>>> job = samtools.cli(args='--help')
2021-08-18 11:41:39,085 | INFO : Loading package...
2021-08-18 11:41:39,384 | INFO : Loaded package: samtools/samtools
2021-08-18 11:41:40,252 | INFO : Computing...
Program: samtools (Tools for alignments in the SAM format)
Version: 1.10-31-g6e6d5f9 (using htslib 1.10.2-31-g4f60833)
Usage: samtools <command> [options]
dict create a sequence dictionary file
faidx index/extract FASTA
fqidx index/extract FASTQ
index index alignment
Save result files
To save the output files to a directory (in this case result_files/) run:
Working with Jobs
A Job is an object referring to the execution of an application. It contains progress information of the application
execution as well as the result when the job completes.
When signed in, you can print a table of your jobs by running:
where count refers to the number of jobs you want to show.
Retrieving a Job
To retrieve a Job in python call biolib.get_job() with the Job's ID. You can find its ID on the job overview
job = biolib.get_job(job_id)
To retrieve the status of a job in Python, call .get_status() on the job:
status = biolib.get_job(job_id).get_status()print(status)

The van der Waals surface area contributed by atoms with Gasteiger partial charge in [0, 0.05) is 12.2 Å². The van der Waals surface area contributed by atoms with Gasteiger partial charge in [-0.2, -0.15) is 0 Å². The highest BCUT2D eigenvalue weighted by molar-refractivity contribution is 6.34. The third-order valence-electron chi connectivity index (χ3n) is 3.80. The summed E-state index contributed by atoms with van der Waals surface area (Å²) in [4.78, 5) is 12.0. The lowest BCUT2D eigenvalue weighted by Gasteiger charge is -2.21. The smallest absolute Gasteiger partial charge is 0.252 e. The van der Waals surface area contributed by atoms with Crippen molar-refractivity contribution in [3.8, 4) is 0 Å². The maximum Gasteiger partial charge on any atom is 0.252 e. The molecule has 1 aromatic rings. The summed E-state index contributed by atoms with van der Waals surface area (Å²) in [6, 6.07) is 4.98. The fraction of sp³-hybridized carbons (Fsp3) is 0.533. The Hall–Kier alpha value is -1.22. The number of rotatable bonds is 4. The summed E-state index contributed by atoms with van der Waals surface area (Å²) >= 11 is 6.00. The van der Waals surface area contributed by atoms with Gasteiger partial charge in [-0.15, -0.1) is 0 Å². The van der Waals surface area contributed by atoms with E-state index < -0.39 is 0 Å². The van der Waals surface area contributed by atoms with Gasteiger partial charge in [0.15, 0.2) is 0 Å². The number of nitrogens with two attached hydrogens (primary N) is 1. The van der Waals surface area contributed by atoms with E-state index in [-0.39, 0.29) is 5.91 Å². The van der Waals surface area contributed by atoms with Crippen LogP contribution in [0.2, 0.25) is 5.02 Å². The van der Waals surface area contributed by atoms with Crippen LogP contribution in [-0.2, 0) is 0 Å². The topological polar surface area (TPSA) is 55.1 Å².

You can use this to determine if a job has completed or is still in progress.
If your Job is still running you can attach to its stdout and stderr by running:
This will print current output and keep streaming stdout and stderr until the job has finished.
Assuming a Job has completed, its outputs can be accessed by the following methods:
job.get_stdout()# Returns stdout as bytes
job.get_stderr()# Returns stderr as bytes
job.get_exit_code()# Returns exit code of the application as an integer
job.save_files(output_dir)# Saves result files to 'output_dir'
.save_files() also supports a glob filter using the path_filter argument. To save all .pdb files from a result you can run:
Using Results Without Saving to Disk
Some applications may output large files.
To save disk space on your computer you can interact with result files without saving them to disk.
To list the output files from a job:
To load a single file into memory, without saving it to disk, run:
my_csv_file = job.get_output_file('/my_file.csv')
To pass an output file to a library like Pandas or BioPython, run .get_file_handle() on the object:
import pandas as pd
my_dataframe = pd.read_csv(my_csv_file.get_file_handle())
Starting Multiple Jobs in Parallel
Use the blocking=False argument to cli() on an application to get the job immediately
without having to wait for the application to finish.
This feature allows for parallelized workflows as the one below: